By Alexa van Sickle, Assistant Editor
Klaus Regling, head of the European Union’s bailout fund, says the EU is moving in the right direction after its debt crisis, but that Greece’s future in the eurozone depends on its progress in meeting the terms of its bailout.
Speaking at the fifth IISS Fullerton lecture in Singapore, Regling, the CEO of the European Financial Stability Facility (EFSF), was cautiously optimistic about the future of the euro and of the EU. Regling said structural reforms and action taken by EU governments to address the sovereign debt crisis were beginning to show signs of success: ‘Ireland shows now a current account surplus after sizable deficits in earlier years, Spain is getting very close to a current account balance [and] Greece and Portugal have reduced their current account deficits by two thirds,’ he said. Read the rest of this entry »
European Commission President Jose Manuel Barroso – who defiantly told the G20 meeting yesterday that American capitalism was to blame for the eurozone crisis – wouldn’t agree. However, as talks continue to form a government in Greece and Spain has been forced to delay an audit of banks amid fears that a bailout could top €100 billion, our Director for Geo-economics and Strategy Sanjaya Baru argues in his column this week for the Indian Express that ‘at the core of the financial crisis in Europe there is a leadership crisis’.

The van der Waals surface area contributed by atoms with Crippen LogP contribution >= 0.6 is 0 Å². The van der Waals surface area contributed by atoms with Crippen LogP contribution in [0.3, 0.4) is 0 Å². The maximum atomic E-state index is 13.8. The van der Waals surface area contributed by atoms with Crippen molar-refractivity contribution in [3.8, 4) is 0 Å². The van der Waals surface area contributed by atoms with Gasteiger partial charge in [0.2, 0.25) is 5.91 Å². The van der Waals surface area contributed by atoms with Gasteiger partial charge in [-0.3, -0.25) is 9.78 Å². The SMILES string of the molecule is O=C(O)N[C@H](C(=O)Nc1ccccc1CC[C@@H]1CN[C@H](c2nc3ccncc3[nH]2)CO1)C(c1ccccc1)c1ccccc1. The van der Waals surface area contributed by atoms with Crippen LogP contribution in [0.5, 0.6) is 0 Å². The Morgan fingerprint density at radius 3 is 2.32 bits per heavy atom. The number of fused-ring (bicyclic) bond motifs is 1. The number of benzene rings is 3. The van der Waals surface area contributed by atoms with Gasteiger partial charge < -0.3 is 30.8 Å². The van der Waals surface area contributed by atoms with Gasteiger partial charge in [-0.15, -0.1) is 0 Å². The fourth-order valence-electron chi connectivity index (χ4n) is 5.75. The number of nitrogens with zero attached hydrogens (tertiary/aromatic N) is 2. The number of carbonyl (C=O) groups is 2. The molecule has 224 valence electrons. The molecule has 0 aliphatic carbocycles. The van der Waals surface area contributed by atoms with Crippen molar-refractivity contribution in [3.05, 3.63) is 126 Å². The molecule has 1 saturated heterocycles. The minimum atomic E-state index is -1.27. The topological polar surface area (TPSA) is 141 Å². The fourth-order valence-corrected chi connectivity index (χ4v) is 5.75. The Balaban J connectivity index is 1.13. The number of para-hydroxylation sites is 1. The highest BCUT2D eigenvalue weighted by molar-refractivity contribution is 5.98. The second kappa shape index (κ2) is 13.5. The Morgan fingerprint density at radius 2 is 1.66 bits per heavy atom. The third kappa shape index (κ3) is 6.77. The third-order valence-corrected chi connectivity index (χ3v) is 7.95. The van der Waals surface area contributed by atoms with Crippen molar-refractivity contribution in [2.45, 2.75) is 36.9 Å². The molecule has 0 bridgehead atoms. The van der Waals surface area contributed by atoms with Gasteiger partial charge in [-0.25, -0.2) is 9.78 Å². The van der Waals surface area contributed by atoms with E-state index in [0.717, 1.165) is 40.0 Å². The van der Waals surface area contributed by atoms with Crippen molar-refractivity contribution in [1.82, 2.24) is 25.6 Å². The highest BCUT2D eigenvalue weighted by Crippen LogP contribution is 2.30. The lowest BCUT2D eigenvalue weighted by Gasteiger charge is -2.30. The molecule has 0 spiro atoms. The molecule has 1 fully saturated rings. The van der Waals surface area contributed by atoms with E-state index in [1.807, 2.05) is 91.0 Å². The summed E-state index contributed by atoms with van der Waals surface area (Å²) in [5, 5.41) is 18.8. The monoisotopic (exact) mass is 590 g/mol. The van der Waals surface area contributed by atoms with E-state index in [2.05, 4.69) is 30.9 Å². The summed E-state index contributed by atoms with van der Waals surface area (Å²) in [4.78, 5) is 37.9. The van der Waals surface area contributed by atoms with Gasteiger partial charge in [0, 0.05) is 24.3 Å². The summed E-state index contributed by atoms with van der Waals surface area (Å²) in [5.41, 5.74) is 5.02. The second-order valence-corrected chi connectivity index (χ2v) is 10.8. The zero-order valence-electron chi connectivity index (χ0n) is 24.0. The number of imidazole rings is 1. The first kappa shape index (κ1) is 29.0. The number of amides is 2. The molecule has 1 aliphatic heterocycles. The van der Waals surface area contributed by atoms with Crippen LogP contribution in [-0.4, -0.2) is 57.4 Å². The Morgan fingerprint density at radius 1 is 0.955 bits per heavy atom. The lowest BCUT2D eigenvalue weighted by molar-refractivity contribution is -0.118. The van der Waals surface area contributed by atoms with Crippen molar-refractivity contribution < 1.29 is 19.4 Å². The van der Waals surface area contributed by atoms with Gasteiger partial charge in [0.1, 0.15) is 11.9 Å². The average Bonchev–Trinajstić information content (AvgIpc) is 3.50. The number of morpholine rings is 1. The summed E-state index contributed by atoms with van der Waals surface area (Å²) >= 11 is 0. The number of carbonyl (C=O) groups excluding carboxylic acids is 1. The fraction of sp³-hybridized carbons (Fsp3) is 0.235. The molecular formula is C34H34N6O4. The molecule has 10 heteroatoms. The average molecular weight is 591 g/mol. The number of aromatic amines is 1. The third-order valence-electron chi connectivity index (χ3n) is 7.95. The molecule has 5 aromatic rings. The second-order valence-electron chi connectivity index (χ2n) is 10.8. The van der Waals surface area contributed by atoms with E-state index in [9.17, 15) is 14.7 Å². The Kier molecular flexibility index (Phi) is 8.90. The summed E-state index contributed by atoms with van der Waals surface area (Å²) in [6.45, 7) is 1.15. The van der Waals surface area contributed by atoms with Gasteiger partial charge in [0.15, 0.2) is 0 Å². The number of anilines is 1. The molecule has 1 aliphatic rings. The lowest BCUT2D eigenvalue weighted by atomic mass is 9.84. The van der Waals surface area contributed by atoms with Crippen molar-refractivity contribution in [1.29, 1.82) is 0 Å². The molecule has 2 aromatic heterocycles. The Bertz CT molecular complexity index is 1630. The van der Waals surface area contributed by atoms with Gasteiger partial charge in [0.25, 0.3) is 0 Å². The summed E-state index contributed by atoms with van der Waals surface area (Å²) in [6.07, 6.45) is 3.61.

The EU has struggled to articulate ‘an idea of Europe’ and so to offer continent-wide solutions to continent wide problems, Baru says. ‘The challenge for the EU is to find its Ambedkar’ he suggests, referring to B.R. Ambdekar, the jurist and social reformer who spearheaded the drafting of the Indian Constitution.
The collapse of the euro was not inevitable, IISS Council Chairman Professor François Heisbourg said during a recent speech at the IISS-US. However, it would require effort, wisdom and luck to rescue it. In a presentation on the prospective collapse of the euro and its strategic consequences, Professor Heisbourg suggested three possible resolutions to the euro crisis: ‘hiving out’, ‘breaking up’ or ‘blending in’.
By Alexander Nicoll, Director of Editorial
Step by step, the eurozone debt crisis is being dealt with. During the market hysteria of the second half of 2011, the very survival of the euro as a common currency seemed to be in doubt. That is not being questioned today. The €130bn bailout deal reached in all-night talks by Greece, its fellow eurozone members, the International Monetary Fund and private creditors is one more step towards stability.
For months, it seemed that governments were fumbling in the face of the crisis that was engulfing them. If Italy and Spain had been forced to join Greece, Ireland and Portugal in needing rescue finance, then the consequences for the euro and Europe would have been severe. But, as the IISS wrote in a recent Strategic Comment, a combination of measures has eased the tensions: changes of government in Greece, Italy and Spain; a ‘fiscal compact’ agreed by 25 European Union members, holding the promise of greater harmony in economic policies; and the European Central Bank’s injection of unlimited three-year finance into the banking system.